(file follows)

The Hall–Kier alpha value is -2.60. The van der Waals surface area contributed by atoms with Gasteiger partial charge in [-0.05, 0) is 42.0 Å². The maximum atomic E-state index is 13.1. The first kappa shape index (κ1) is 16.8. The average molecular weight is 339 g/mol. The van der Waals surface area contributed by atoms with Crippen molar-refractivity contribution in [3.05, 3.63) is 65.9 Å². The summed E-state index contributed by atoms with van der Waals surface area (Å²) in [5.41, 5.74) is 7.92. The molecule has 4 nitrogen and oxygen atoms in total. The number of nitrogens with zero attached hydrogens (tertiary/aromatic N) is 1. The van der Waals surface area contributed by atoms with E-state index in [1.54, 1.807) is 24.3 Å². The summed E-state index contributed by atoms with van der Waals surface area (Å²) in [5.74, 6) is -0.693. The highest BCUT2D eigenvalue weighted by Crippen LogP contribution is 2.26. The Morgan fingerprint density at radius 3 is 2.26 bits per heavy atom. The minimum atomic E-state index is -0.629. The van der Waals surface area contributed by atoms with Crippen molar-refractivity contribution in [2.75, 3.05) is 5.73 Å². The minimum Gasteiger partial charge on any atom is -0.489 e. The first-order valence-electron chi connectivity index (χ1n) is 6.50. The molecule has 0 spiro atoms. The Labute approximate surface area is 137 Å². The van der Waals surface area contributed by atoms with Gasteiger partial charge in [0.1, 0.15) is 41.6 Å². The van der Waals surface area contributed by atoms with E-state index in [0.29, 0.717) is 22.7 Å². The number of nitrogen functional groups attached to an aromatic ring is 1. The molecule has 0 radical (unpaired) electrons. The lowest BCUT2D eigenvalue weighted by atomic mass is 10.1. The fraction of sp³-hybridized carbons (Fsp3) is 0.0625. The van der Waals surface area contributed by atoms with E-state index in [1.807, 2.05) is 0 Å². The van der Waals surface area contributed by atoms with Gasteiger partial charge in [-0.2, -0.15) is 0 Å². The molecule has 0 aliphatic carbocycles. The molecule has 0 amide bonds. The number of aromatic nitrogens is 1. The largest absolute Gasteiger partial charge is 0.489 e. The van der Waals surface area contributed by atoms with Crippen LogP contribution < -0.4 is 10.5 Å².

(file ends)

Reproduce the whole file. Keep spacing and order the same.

The Hall–Kier alpha value is -2.60. The van der Waals surface area contributed by atoms with Gasteiger partial charge in [-0.05, 0) is 42.0 Å². The maximum atomic E-state index is 13.1. The first kappa shape index (κ1) is 16.8. The average molecular weight is 339 g/mol. The van der Waals surface area contributed by atoms with Crippen molar-refractivity contribution in [3.05, 3.63) is 65.9 Å². The summed E-state index contributed by atoms with van der Waals surface area (Å²) in [5.41, 5.74) is 7.92. The molecule has 4 nitrogen and oxygen atoms in total. The number of nitrogens with zero attached hydrogens (tertiary/aromatic N) is 1. The van der Waals surface area contributed by atoms with E-state index in [1.54, 1.807) is 24.3 Å². The summed E-state index contributed by atoms with van der Waals surface area (Å²) in [5.74, 6) is -0.693. The highest BCUT2D eigenvalue weighted by Crippen LogP contribution is 2.26. The Morgan fingerprint density at radius 3 is 2.26 bits per heavy atom. The minimum atomic E-state index is -0.629. The van der Waals surface area contributed by atoms with Crippen molar-refractivity contribution in [2.75, 3.05) is 5.73 Å². The minimum Gasteiger partial charge on any atom is -0.489 e. The first-order valence-electron chi connectivity index (χ1n) is 6.50. The molecule has 0 spiro atoms. The Labute approximate surface area is 137 Å². The van der Waals surface area contributed by atoms with Gasteiger partial charge in [0.1, 0.15) is 41.6 Å². The van der Waals surface area contributed by atoms with E-state index in [0.29, 0.717) is 22.7 Å². The number of nitrogen functional groups attached to an aromatic ring is 1. The molecule has 0 radical (unpaired) electrons. The lowest BCUT2D eigenvalue weighted by atomic mass is 10.1. The fraction of sp³-hybridized carbons (Fsp3) is 0.0625. The van der Waals surface area contributed by atoms with E-state index in [1.807, 2.05) is 0 Å². The van der Waals surface area contributed by atoms with Gasteiger partial charge in [-0.2, -0.15) is 0 Å². The molecule has 0 aliphatic carbocycles. The molecule has 0 amide bonds. The number of aromatic nitrogens is 1. The largest absolute Gasteiger partial charge is 0.489 e. The van der Waals surface area contributed by atoms with Crippen LogP contribution < -0.4 is 10.5 Å².